In 1985, hoverboards became a part of the pop culture lexicon following the release of the classic movie, Back to the Future. Today, the futuristic fantasy has become present-day reality. However, unlike its exciting cinematic portrayal, the “it toy” of 2015 has been blamed for a devastating chain of events soon after it figuratively and literally got off the ground.
A March 10 house fire in Harrisburg, Pennsylvania, is believed to be the result of a charging hoverboard that led to smoke inhalation, serious injuries and one fatality. That tragedy continued a string of hoverboard fires during charging and riding that number at least 60 worldwide this past year causing an estimated $2 million in property damage.
Was the coveted conveyance 30 years in the making rushed to market? Safety concerns over fire risks continue to plague the product. Many point to poorly constructed, lithium-ion batteries necessary to propel the board, yet prone to explode. These power sources gained fame for causing Samsung’s Note 7 to catch fire.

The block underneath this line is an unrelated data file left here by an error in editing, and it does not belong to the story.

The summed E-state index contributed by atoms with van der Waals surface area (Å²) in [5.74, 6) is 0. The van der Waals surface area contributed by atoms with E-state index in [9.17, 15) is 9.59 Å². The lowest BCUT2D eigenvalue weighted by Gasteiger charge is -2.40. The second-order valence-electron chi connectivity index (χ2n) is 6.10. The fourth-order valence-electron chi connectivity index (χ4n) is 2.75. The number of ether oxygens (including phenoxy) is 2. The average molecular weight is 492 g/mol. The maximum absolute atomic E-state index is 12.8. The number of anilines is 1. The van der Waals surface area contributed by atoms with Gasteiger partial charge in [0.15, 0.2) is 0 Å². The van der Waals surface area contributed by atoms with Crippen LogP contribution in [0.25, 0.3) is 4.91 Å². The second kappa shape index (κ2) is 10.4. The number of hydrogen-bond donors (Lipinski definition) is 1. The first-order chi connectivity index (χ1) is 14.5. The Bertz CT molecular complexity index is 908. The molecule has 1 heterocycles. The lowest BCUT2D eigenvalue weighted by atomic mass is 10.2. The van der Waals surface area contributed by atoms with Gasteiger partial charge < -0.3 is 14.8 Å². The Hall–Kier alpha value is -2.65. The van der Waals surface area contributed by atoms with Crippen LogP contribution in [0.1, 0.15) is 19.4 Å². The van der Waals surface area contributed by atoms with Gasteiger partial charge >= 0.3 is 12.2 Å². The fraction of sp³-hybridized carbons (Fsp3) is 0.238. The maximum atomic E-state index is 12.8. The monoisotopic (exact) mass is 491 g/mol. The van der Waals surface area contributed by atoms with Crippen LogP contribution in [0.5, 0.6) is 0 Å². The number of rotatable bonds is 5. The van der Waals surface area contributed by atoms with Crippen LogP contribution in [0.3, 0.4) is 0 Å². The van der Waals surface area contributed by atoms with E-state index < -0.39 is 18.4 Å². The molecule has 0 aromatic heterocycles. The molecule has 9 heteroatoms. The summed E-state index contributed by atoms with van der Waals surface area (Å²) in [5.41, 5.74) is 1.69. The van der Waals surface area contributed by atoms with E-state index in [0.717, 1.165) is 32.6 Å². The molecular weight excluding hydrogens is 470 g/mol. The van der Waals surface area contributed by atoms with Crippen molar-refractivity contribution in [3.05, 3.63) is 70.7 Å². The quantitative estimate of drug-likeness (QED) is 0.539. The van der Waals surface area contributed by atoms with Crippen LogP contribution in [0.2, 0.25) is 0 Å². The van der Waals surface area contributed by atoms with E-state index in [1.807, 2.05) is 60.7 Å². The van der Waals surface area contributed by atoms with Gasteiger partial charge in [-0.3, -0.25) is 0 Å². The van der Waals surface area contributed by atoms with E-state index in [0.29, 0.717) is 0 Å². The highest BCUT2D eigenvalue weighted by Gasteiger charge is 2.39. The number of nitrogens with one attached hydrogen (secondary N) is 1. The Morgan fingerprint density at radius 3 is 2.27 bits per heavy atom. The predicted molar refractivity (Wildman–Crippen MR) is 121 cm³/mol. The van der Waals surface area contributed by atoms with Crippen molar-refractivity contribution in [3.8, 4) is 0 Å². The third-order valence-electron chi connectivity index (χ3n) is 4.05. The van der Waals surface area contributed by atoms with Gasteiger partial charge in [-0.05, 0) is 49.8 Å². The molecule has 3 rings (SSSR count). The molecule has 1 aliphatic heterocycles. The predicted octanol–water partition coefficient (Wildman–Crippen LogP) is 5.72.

Some speculate that the rough and tumble nature of hoverboards may be the cause of batteries being punctured and prime to explode. Inefficient and unmonitored charging may be another cause.
Continuing and costly catastrophes as of last July have led to everything from bans on college campuses to personal injury and wrongful death lawsuits. In 2016, 500,000 hoverboards were recalled over fire and explosion concerns.
A federal probe continues under the specter of the U.S. government’s ban on hoverboard imports. The prohibition is not due to past incidents. Hoverboards on the market currently do not meet safety standards. Amazon and Toys R’ Us no longer carry them.
Ongoing concerns could make this futuristic toy a thing of the past.